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If you've got kids you'll probably know how difficult it is to attempt to do the shopping, while keeping them entertained and preventing any major tantrums; so now, Lidl is hoping to make shopping with little ones a bit easier by rolling out cute 'Fun Size Trolleys'.
The teeny trolleys were available in a number of stores during a trial period and are now being rolled out across the UK, meaning children can help out their folks with the shopping or repeatedly ram into their ankles, depending on the type of kid that's pushing it.
The mini trolleys will be set up in a special nine-trolley bay, according to the Sun, and parents won't need to put money into them to make them work - unlike regular trolleys.
Lidl is hoping that by introducing the small trolleys it will help children to become more involved in doing the food shop and thinking about healthy eating.
Ryan McDonnell, commercial director of Lidl UK, said: "We're constantly looking for new ways to make shopping more fun and engaging for kids.
"We're keen to help parents build their children's understanding of what they eat, and we hope that our new Fun Size Trolleys will encourage kids to play a bigger part in the family shop."
This isn't the first time Lidl has made big changes to how we shop, last year the supermarket announced it would be getting rid of black plastic from all its fruit and veg.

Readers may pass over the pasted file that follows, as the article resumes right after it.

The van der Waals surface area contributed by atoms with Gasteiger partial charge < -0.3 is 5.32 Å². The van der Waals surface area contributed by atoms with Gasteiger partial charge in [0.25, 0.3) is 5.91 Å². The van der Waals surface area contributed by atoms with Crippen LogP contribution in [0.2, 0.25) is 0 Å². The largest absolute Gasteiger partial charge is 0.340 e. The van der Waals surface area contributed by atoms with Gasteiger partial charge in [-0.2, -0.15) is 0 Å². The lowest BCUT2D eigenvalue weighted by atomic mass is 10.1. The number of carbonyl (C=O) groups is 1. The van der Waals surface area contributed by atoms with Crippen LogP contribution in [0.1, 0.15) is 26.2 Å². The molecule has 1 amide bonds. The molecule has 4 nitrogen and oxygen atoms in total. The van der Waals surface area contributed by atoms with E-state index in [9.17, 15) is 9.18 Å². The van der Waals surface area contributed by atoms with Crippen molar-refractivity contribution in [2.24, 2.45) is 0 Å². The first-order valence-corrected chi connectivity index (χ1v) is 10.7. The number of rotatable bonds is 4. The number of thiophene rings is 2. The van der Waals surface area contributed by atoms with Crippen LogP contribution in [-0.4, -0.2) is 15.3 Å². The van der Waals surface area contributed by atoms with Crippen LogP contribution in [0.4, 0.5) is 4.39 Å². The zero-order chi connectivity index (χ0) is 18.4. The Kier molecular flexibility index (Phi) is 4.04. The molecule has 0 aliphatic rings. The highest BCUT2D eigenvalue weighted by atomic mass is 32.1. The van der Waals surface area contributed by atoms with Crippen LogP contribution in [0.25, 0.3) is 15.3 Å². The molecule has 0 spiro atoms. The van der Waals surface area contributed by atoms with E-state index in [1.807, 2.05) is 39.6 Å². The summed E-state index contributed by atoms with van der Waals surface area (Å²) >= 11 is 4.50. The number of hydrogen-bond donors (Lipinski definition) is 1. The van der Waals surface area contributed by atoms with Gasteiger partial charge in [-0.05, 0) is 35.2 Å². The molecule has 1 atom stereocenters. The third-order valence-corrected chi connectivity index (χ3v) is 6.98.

Speaking at the time, McDonnell said: "This significant move away from black plastic demonstrates our dedication to tackling this important topic. We recognise the current challenge that black plastic presents to the recycling industry, which is why we have made it our priority to remove it from our fresh ranges.
"As part of our commitment to achieving our ambitious targets, we are continually exploring opportunities to cut our packaging, and where packaging is necessary to protect food and minimise food waste, we will ensure that it is reusable, refillable or recyclable."
As well as removing the black plastic from its fruit and veg, the supermarket also promised to reduce plastic on its own brand products by 20 percent by the year 2022.
And by 2025 vows to have 100 per cent recyclable or reusable/refillable packaging on its own products while also increasing the recycled content of own brand packaging to 50 per cent.
Not bad, eh?
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